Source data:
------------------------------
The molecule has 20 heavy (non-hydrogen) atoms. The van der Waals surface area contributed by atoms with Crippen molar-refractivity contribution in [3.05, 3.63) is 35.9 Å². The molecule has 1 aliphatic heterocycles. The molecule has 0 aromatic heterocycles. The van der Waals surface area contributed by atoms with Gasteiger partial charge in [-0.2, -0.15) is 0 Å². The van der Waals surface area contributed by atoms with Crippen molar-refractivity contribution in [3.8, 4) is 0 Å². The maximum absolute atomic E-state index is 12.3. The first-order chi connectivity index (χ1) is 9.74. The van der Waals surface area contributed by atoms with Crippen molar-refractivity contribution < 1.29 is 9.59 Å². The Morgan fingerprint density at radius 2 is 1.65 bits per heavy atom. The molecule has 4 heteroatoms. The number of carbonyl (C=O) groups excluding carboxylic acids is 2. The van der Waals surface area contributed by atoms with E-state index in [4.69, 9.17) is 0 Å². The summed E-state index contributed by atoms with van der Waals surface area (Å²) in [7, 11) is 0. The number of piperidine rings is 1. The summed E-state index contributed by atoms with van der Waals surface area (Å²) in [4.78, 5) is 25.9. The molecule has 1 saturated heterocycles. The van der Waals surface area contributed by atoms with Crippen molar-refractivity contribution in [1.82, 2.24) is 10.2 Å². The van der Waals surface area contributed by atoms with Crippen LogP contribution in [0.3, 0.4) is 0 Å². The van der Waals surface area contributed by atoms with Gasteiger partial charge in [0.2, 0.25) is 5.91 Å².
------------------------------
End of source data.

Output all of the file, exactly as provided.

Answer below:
The molecule has 20 heavy (non-hydrogen) atoms. The van der Waals surface area contributed by atoms with Crippen molar-refractivity contribution in [3.05, 3.63) is 35.9 Å². The molecule has 1 aliphatic heterocycles. The molecule has 0 aromatic heterocycles. The van der Waals surface area contributed by atoms with Gasteiger partial charge in [-0.2, -0.15) is 0 Å². The van der Waals surface area contributed by atoms with Crippen molar-refractivity contribution in [3.8, 4) is 0 Å². The maximum absolute atomic E-state index is 12.3. The first-order chi connectivity index (χ1) is 9.74. The van der Waals surface area contributed by atoms with Crippen molar-refractivity contribution < 1.29 is 9.59 Å². The Morgan fingerprint density at radius 2 is 1.65 bits per heavy atom. The molecule has 4 heteroatoms. The number of carbonyl (C=O) groups excluding carboxylic acids is 2. The van der Waals surface area contributed by atoms with E-state index in [4.69, 9.17) is 0 Å². The summed E-state index contributed by atoms with van der Waals surface area (Å²) in [7, 11) is 0. The number of piperidine rings is 1. The summed E-state index contributed by atoms with van der Waals surface area (Å²) in [4.78, 5) is 25.9. The molecule has 1 saturated heterocycles. The van der Waals surface area contributed by atoms with Crippen molar-refractivity contribution in [1.82, 2.24) is 10.2 Å². The van der Waals surface area contributed by atoms with Crippen LogP contribution in [0.3, 0.4) is 0 Å². The van der Waals surface area contributed by atoms with Gasteiger partial charge in [0.2, 0.25) is 5.91 Å².